Appreciating Uddhava Gita

Posted by Ishmael Adebisi on

The Uddhava-Gita: an appreciation

Very rarely one comes across a book, among the myriads of books being published today, that can explain the spiritual science of Krishna consciousness to sincere seekers. Even rarer is to come across a book which can cut through the volume of spiritual knowledge available and present the conclusive truths without deviation, purely in context, purely as-it-is. However the rarest of all opportunities I have been able to get is to come across the Uddhava-Gita, on the eve of Christmas 2012.

Despite the price tag of this book, I resolved to offer myself a Krishna conscious gift, in the hope that I would truly redeem my spiritual life, which suffered from the throes of complacence. Well guess what? I was not disappointed…

Not a single page of this treasure-house of spiritual knowledge gets boring, not a single verse creates drudgery or an “I already know that one” reaction – the Uddhava Gita promises and delivers, verse after verse, page after page, delving deep into the spiritual science of the self and its essential praxis within the purview of devotional service. The Uddhava-Gita, it should be pointed out, is the final exposé of Lord Sri Krishna Himself to Sri Uddhava just before departing from this earthly planet. While the Bhagavad-Gita was a spiritual discourse Krishna had to deliver on the battlefield of Kurukshetra in a relatively short time, the Uddhava-Gita was spoken by the Master of all mystics while seated under a banyan tree, after apprising to Sri Uddhava that he has arranged for the annihilation of the Yadu dynasty simply so that all his entourage can regain the spiritual world. Uddhava, however, was entrusted with the last task of delivering his Gita, the Uddhava-Gita, to the sages at Badrikasrama to ensure the perpetuation of this great scripture.

Hence, the hardbound edition of the living tradition and wisdom came into my hands as a most wonderful Christmas gift- thanks to Srila Prabhupada and his glorious movement. The book, in appearance is a treat to those who cherish transcendental knowledge and Touchstone Media, its publisher, didn’t leave a stone unturned in making the material exquisitely presented and readily approachable. It took less than a week for me to delve into the 760 pages of verse-prose while occasionally skimming through the purport and commentary of Srila Bhaktisiddanta Sarasvati Thakura and Srila Visvanath Chakravarti Thakura respectively.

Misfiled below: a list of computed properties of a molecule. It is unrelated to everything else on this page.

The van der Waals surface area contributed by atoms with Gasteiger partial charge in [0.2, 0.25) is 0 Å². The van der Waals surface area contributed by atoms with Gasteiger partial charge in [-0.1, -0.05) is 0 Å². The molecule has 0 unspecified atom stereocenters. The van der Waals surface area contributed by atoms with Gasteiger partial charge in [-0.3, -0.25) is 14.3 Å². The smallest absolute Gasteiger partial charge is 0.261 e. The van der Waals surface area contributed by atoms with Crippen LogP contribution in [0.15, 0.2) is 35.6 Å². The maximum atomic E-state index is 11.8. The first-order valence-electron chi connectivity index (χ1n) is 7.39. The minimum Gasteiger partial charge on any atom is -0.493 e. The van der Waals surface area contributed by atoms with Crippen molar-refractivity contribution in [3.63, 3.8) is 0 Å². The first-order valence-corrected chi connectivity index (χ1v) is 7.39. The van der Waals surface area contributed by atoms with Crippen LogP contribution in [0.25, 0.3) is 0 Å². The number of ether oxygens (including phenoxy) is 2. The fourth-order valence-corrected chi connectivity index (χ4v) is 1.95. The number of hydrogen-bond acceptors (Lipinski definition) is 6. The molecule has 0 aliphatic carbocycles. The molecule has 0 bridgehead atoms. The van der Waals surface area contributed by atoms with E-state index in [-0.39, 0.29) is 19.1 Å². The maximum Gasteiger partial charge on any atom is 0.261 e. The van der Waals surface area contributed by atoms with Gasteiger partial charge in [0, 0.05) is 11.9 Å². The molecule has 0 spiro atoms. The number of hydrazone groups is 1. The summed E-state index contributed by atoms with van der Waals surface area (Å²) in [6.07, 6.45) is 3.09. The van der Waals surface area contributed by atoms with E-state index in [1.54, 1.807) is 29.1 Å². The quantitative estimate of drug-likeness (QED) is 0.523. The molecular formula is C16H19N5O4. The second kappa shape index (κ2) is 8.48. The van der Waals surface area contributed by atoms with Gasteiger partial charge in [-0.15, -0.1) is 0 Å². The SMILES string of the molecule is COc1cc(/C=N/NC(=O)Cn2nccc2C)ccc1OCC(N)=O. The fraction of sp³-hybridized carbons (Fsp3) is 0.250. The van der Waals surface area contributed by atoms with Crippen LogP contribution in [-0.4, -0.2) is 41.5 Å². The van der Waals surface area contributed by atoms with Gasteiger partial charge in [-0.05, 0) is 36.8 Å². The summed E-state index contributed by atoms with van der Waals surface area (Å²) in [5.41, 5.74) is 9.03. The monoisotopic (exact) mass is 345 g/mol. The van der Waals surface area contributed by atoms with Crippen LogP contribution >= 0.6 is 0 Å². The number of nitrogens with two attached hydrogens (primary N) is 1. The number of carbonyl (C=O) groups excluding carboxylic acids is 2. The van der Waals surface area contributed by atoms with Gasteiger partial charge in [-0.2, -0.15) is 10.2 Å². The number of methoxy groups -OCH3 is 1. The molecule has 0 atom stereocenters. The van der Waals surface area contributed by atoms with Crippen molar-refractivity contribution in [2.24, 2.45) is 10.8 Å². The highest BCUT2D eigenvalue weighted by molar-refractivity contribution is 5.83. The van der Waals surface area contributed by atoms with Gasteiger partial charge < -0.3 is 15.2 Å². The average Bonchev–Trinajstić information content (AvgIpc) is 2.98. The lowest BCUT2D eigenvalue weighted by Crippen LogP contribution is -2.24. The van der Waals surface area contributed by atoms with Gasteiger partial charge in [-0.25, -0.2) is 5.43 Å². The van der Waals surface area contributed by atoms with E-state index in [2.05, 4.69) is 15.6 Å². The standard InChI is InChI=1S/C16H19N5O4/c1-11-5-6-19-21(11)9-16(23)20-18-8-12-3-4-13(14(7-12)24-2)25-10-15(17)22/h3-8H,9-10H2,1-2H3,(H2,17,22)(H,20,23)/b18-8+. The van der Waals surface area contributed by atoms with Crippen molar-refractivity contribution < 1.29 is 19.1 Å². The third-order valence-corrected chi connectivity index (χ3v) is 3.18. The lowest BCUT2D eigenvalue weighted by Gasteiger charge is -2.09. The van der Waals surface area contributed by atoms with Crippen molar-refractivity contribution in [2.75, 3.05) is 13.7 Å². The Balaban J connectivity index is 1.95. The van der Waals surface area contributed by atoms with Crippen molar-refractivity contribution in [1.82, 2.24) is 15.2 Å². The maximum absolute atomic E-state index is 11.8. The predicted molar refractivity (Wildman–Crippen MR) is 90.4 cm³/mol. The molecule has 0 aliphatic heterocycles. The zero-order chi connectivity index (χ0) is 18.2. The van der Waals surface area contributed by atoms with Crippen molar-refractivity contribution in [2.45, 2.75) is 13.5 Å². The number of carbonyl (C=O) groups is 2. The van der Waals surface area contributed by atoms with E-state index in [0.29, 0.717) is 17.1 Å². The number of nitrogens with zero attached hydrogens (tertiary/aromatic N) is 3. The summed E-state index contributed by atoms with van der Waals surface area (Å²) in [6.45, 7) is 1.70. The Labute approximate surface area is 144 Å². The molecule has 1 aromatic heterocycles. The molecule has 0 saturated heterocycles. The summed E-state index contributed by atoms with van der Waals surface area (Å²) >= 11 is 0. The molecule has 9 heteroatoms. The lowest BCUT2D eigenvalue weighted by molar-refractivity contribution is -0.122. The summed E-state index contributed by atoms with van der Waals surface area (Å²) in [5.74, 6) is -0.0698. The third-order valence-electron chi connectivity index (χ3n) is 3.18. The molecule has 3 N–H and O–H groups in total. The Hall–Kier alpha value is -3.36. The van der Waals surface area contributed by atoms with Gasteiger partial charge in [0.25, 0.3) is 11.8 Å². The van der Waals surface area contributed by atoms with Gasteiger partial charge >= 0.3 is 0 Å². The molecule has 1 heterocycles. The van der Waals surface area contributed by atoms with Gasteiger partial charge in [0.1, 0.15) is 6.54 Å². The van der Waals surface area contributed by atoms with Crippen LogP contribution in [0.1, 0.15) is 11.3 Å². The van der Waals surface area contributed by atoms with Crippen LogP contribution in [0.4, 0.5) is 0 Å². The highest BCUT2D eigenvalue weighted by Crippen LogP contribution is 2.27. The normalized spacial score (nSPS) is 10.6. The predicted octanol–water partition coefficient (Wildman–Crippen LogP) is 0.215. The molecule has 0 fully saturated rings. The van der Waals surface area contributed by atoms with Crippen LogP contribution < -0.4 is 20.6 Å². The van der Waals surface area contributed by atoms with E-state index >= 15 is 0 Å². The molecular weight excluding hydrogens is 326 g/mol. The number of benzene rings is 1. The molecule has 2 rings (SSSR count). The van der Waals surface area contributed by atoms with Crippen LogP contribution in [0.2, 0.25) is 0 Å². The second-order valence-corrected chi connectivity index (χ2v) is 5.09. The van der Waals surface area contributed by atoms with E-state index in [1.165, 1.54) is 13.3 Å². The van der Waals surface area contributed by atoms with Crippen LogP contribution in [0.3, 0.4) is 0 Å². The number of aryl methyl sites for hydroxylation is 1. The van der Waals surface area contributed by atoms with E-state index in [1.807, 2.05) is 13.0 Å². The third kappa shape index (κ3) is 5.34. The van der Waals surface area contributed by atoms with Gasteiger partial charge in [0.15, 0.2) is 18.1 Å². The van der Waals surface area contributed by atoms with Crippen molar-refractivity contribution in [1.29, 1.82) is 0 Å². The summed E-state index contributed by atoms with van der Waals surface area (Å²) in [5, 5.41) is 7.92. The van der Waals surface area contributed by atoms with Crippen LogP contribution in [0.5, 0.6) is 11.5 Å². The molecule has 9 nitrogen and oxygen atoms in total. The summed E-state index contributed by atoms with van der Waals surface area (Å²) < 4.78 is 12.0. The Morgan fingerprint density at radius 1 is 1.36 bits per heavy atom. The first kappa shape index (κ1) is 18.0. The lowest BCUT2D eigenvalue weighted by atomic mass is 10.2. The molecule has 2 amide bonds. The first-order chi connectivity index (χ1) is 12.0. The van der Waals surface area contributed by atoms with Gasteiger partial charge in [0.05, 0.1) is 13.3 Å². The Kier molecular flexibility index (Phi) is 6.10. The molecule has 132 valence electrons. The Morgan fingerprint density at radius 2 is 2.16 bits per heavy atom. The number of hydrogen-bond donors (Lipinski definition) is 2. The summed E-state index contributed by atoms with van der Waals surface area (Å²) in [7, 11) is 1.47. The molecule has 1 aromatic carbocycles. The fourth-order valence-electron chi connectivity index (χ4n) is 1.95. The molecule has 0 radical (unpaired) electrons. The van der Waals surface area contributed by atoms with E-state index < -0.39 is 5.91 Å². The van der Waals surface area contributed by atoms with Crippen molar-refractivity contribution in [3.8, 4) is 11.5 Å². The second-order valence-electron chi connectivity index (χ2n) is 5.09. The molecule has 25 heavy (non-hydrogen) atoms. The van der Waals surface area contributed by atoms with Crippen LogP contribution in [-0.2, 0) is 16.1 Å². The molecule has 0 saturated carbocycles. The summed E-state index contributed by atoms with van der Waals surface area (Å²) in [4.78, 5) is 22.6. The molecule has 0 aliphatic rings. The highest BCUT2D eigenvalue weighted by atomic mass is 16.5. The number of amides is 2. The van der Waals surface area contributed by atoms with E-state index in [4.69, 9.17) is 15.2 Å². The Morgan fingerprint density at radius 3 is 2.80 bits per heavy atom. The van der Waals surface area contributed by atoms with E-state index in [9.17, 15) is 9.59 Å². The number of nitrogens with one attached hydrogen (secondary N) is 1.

Lord Krishna starts by instructing Uddhava and then follows through by expounding on the story of Pingala, detachment from the material, the nature of fruitive activity, the symptoms of conditioned and liberated souls, knowledge & renunciation, the yoga system, the mystic yoga perfections, His opulence, a description of Varnashrama dharma, the perfection of spiritual knowledge etc. He also recounts such poetic renditions such as the song of the Avanti Brahmana and elaborates on His answers to the sons of Brahma when the latter himself was perplexed by the questions of the four Kumaras. He concludes with the science of Deity worship, jnana-yoga and the superior position of the bhakti-yoga process.

Especially heroic of Sri Krishna is his description of the Hamsa avatara answering the questions of the mental sons of Brahma. Lord Sri Krishna, here, in just about five verses outlines the science and technique behind distilling the self’s pure consciousness from the influence of the mind, the senses and the three modes of nature. And then of course, the spiritual discourse gets even more interesting and satisfying as the beloved friend of Uddhava, Sri Krishna, counteracts doubts with the torch of transcendental vision. Such vision, which distinguishes spirit from matter or reality from illusion, is ultimately purifying to the spirit soul and stirs transcendental bliss. That day when I finished reading this gem of spiritual wisdom brought tears of joy to my eyes as all my anxiety and its concomitant impressions of distress truly vanished…


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